I’m vending at an event this weekend and not getting a lot of sleep. Yesterday morning, I woke up to this email, which I assume is from someone who saw me setting up at the event and decided they needed to Take Action:
How are your fox pelts obtained? I cannot think of an ethical method. Plz respond, I intend to protest / flyer your booths.
I’m not proud of my initial brief, terse, and frankly snarly reply to this email, which was born of little rest and a short temper because of that fatigue. I get a lot of these sorts of messages, and they’re usually from people who don’t seem to do any research about who I am and what I do before they decide to take offense at my chosen medium. Still, “Turbowag” did ask a question, and I’m glad he(?)’s at least that curious.
The short answer is that my materials come from a network of suppliers and channels that I’ve cultivated over most of twenty years. Some of these are secondhand pelts recovered from old taxidermy, rugs, coats, museum specimen collections, and the like. Some of them come from subsistence hunters–people who live close to the land, eat what they kill (assuming it’s edible), and sell the furs to pay for essentials like heating fuel. Some are the remains of animals that had to be put down for legal/medical reasons, and some are from food animals.
The last category, and the one you’re probably the most concerned about, is the fur that comes from upholstery and garment discards. When an animal, like a fox, is killed to line a parka (or whatever), the whole hide is tanned, but only the torso is used. The paws, faces, and tails are landfilled or incinerated, unless someone like me reclaims those pieces. Whatever you think of fur farming, bear in mind that unhappy animals don’t have attractive pelts, and that I’ve spent most of twenty years vetting these people.
So why do I dirty my hands like this? Two main reasons: first, because if these animals are going to die, I’d like their deaths to stand for more than somebody’s fashion statement or mantlepiece ornament. My wearable art brings these animals’ existence into a more vivid reality for people who may otherwise tend to misunderstand and abstract them. If you purchase one of my coyote headdresses, for example, you have to embrace the fact that it’s not an disconnected, romanticized representation of “coyoteness” but the skin of an individual creature that felt cold, warmth, hunger, satisfaction, curiosity, and fear. The more people are confronted with these relics of the animals we share the planet with, the more (I hope) they consciously consider the responsibilities that come with our de facto stewardship of Earth’s biosphere*.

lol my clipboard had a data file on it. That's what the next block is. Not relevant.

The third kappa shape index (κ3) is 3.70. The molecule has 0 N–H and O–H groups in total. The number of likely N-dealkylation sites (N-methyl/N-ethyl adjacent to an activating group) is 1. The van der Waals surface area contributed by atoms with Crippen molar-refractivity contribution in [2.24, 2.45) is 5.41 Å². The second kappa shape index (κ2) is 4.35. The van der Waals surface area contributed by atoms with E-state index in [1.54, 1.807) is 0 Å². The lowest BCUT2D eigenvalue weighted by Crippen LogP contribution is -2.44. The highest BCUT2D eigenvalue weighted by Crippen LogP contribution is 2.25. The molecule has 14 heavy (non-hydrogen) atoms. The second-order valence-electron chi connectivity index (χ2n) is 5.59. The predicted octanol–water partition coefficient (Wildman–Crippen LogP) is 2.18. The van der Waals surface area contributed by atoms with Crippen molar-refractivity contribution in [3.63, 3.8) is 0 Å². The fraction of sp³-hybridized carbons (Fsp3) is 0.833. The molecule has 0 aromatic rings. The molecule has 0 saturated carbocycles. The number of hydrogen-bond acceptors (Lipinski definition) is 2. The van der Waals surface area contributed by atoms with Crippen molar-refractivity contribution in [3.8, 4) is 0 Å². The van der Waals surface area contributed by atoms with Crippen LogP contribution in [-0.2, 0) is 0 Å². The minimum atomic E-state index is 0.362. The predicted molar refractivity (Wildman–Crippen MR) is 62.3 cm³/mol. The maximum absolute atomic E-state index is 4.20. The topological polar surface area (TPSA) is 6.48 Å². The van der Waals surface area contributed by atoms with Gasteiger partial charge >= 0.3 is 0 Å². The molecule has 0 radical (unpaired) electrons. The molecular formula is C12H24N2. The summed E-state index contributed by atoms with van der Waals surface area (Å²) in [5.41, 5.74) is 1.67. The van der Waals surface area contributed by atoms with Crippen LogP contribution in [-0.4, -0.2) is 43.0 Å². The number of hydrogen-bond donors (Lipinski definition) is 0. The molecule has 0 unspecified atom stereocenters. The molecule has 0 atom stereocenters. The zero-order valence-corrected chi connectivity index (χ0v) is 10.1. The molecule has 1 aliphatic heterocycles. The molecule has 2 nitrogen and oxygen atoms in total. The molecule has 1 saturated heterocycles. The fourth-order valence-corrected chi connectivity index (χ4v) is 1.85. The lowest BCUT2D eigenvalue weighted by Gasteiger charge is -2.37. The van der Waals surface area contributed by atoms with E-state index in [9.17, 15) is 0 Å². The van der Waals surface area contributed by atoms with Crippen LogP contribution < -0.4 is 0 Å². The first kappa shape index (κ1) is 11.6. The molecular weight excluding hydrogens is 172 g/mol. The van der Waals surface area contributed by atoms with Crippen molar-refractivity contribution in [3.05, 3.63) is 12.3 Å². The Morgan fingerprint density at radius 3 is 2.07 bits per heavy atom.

The other reason is more direct and personal: a significant portion of the money this art brings in, in excess of rent and bills and business expenses, gets donated to organizations that support wildlife and their habitats. I’ve been able to make frequent, somewhat substantial donations to organizations including but not limited to the Defenders of Wildlife, Wolf Haven International, the Natural Resources Defense Council, and other institutions doing meaningful work, because I retrieve the remains of dead animals from (sometimes literally) our culture’s dustbins and send them to a new “afterlife” where they are cherished and respected. In fact, just a couple of days ago I posted about my most recent donation to the Monterey Bay Aquarium, and I have been telling people at the event I am at this weekend that a portion of the funds I make will go to the Oregon Aquarium; both these organizations put in a significant amount of energy and time and money into the preservation of oceans and their inhabitants.
Now that I’ve addressed your questions, “Turbowag”, I’d like to explain why I was annoyed at your email when I was still groggy and cranky this morning, and why I’m still annoyed: because I’ve said all this before. I said it on the internet here, here, here, here, and here (and a whole bunch more times here). I said it in the artist statement that’s posted and distributed at the events where I show and vend. I said it two days in a row in this online workshop. I said it in workshops and panels at numerous pagan and related events over the years. I say it in many of my books, and it’s the central theme of my fourth book, Skin Spirits. Let me repeat that: I wrote an entire book explaining how and why I make the art I do, including how to ethically source reclaimed materials.
I’m annoyed because I keep having to answer this question despite bending over backwards to make the answers available to anyone who looks since 2006, and furthermore, I’m annoyed because I don’t think you’re asking because of an honest curiosity. I think you’re another one of the LEGION of bored internet trolls who is briefly making me your hobby, because I look like an easy target and you think you can turn the kneejerk outrage over OMG DEAD FOXES into however many reblogs and attaboys.
You are not a righteous crusader for the fuzzy critters, and I am not the face of careless wilderness exploitation. I make this art because I care about these creatures, and people pay for it because they care just as much. What’s more, they’ve learned, over years of patronizing my booth at events, buying my work online, consulting with me to do custom work for artistic, personal, and spiritual projects, and asking me for advice in working with their own hides, bones, and other remains, that they can trust my motives and my sources.
And that, “Turbowag”, is why you got me out of the wrong side of the bed this morning.
*As Frank Herbert said through Paul Muad’Dib in Dune, “He who can destroy a thing controls it”.